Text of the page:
(L80) The New Deal & The Industrial Revolution

1.) Evaluate this claim: “The New Deal was a wise series of government actions that healed the problems afflicting the economy.”

The New Deal was a series of atrociously planned government actions that resulted in a famished, unemployed, and economically unsound people. The National Industrial Recovery Act for example allowed each industry to draft production codes for itself; this meant minimum wages, minimum prices, hours of production, specific production methods, etc. The claim backing this decision was that what businesses really needed was stability, rather than competition. The result of acting on this claim was basically stomping out smaller businesses on a major scale. Big businesses, having multiple locations and bountiful resources were in no competition with smaller businesses in the sense of service; however, the one area small businesses could compete in was prices. With new codes preventing small businesses from competing with prices, most perished by the hand government intervention. It was stated by UCLA professors Harold Cole and Lee Ohanian that “the abandonment of these policies coincided with the strong economic recovery of the 1940s”.
Another “wise” government action attached to The New Deal was the Agricultural Adjustment Act. This time, the government decided to stimulate the economy and raise food prices by destroying crops that had already been planted and grown. Acreage limitation was also implemented, and pigs were slaughtered needlessly to raise pork prices. This caused about 2 million tenant farmers and sharecroppers to become jobless, and to top it all off it was soon discovered after the fact that the United States was not producing enough food to sustain the population, even at a minimum subsidence level diet. What a way to heal the economy, way to go government intervention!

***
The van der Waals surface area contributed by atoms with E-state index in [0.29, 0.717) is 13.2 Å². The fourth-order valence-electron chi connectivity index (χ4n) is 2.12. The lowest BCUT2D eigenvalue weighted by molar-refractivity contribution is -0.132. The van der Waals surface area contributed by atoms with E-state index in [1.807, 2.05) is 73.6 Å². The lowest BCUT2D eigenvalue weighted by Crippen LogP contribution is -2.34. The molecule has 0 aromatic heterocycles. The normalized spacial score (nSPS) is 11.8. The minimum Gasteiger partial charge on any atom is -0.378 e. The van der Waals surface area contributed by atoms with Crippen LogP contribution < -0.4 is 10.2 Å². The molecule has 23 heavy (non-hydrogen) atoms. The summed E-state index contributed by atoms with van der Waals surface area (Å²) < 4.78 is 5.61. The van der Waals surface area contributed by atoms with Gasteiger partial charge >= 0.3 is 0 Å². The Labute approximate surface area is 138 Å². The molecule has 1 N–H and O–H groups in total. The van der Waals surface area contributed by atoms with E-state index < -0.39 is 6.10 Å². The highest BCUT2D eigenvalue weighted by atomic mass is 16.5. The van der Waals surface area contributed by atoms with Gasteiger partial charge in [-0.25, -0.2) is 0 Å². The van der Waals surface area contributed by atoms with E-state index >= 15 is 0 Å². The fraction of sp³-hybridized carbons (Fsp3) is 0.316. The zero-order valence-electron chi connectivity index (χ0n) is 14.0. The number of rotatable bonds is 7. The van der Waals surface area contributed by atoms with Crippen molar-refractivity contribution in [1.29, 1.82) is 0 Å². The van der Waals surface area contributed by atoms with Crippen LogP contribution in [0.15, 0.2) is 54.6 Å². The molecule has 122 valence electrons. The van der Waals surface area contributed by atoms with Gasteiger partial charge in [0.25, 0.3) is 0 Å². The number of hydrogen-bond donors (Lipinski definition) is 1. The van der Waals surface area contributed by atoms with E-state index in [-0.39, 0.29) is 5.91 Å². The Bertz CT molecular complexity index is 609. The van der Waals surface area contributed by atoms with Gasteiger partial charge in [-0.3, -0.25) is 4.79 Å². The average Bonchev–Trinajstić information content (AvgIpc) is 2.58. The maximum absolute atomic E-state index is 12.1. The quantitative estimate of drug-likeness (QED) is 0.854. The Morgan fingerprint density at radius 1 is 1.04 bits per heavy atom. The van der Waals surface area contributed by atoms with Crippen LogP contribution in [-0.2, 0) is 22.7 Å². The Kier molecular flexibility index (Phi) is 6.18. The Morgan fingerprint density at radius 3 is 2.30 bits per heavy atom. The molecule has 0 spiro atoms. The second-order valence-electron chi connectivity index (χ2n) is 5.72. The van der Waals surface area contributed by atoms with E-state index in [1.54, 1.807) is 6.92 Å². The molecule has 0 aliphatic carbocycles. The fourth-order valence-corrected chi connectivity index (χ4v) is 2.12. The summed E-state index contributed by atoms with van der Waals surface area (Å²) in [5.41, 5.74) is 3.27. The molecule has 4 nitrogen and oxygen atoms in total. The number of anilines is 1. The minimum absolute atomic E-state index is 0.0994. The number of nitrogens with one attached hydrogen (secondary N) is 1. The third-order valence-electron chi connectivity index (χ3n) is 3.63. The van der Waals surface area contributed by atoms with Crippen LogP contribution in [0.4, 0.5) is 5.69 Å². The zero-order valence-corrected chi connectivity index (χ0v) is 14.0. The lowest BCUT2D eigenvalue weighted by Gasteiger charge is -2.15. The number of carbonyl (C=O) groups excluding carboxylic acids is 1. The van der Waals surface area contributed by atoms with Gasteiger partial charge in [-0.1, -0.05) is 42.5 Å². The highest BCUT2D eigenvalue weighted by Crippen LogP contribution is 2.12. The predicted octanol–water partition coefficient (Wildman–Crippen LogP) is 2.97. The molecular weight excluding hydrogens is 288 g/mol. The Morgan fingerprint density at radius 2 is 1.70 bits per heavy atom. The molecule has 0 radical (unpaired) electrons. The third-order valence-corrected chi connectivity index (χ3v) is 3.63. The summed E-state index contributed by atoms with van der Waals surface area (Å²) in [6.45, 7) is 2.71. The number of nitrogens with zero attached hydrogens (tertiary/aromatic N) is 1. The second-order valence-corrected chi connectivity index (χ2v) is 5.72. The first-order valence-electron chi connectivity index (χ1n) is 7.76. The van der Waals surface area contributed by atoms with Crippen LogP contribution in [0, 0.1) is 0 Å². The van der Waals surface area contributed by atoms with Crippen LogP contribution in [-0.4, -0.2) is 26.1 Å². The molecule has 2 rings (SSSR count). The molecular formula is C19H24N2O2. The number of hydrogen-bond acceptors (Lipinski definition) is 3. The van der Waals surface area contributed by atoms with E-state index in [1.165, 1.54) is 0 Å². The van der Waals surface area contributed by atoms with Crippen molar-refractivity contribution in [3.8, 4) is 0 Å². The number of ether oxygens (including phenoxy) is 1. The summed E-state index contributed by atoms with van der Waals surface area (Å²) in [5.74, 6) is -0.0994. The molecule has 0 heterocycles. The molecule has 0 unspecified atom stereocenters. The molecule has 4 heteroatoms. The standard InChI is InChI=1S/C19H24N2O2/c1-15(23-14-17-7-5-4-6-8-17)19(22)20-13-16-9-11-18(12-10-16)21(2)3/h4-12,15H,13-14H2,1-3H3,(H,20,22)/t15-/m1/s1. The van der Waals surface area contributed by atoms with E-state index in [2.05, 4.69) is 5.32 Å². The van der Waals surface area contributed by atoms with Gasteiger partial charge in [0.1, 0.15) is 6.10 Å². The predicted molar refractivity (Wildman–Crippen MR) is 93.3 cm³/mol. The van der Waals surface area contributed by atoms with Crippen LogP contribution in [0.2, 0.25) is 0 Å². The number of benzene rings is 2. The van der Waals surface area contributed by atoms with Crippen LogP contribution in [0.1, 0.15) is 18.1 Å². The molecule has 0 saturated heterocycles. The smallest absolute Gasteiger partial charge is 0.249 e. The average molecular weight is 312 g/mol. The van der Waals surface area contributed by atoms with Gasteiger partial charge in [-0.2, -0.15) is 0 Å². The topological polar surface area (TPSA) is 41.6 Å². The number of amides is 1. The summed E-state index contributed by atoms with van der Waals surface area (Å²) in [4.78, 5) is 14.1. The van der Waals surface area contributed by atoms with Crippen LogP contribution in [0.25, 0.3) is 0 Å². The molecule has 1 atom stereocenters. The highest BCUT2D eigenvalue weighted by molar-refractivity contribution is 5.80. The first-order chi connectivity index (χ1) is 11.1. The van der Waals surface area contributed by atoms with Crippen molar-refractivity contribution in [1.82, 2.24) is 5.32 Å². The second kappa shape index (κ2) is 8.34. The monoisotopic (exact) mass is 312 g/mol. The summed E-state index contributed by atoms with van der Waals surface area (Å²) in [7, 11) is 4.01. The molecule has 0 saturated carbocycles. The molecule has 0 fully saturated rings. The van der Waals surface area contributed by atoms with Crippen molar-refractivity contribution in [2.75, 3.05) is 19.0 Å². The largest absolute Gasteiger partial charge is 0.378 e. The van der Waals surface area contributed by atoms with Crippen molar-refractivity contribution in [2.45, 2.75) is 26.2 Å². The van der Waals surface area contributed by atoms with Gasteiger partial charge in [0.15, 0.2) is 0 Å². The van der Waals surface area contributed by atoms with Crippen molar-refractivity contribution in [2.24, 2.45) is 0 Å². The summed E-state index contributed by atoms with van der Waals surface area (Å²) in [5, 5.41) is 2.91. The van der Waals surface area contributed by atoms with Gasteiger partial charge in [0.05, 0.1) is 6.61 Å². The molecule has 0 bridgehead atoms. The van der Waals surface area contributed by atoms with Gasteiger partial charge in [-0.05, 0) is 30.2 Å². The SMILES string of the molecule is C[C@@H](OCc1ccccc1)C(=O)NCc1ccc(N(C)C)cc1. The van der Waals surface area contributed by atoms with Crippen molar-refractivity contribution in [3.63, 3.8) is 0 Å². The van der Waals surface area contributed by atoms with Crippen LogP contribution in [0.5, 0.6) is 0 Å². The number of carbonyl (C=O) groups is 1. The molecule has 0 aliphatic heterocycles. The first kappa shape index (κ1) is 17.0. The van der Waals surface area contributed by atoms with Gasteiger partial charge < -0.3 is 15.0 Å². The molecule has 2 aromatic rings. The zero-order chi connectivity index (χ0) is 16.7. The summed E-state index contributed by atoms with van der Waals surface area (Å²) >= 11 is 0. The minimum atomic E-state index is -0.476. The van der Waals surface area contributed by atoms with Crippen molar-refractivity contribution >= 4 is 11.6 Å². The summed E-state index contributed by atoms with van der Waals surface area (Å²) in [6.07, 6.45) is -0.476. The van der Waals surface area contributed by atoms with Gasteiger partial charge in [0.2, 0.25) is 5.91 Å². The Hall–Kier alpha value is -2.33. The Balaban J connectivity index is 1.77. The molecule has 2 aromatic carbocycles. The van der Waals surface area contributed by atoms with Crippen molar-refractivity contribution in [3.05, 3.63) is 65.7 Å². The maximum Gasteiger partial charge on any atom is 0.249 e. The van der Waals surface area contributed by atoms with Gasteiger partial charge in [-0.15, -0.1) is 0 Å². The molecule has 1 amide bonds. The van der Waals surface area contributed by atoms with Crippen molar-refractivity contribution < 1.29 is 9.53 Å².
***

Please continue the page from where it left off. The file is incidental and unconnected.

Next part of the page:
2.) How was the standard of living affected by the Industrial Revolution?

In short, the industrial revolution created numerous opportunities for workers that hadn’t previously existed. Before the industrial revolution, workers could have either made a profitable living through agriculture, or by gaining the tools necessary to enter into an independent trade. After the industrial revolution however, there was newly made space in the economy for a work force of people who were able to do neither of these things; factory work employed many people who would have otherwise suffered because they did not have the resources to meet the needs of the economy.

(L20) Public Goods & Poverty

1.) What are some of the problems with the concept of public goods?

There are two main issues with the concept of public goods (not including the fact that the government produces them with the public’s money). The first issue is the fact that even “public” goods such as railroads, streets, etc. can be limited to those who pay for them (in the first place). The second issue is the fine line between public and private goods, and the flimsy distinction between both. A rose garden in someones front yard for example, is privately owned. However, while it is not a public good, the passerbys on the sidewalk are not prohibited from enjoying it from the distance of the public sidewalk. Public goods are non-excludable to those who pay (but, how does one know if someone else has paid or not?). Private goods have rules set by the owners; so, in this case, how would one exclude someone who did not help pay for the rose garden? What about in the case of a public rose garden that one has not helped pay for?

2.) Describe the process by which the market economy tends toward an improvement in the standard of living.

The free market economy encourages saving and investment, which leads to an increase in capital goods, which ultimately creates a greater amount of consumer goods. A great amount of consumer goods reduces poverty by making the available consumer products cheaper. It also frees up people to move on to creating other consumer goods (because capital goods have made way for less hands to create the same amount of products in a shorter time). Increased production ultimately creates lower product prices relative to wage rates.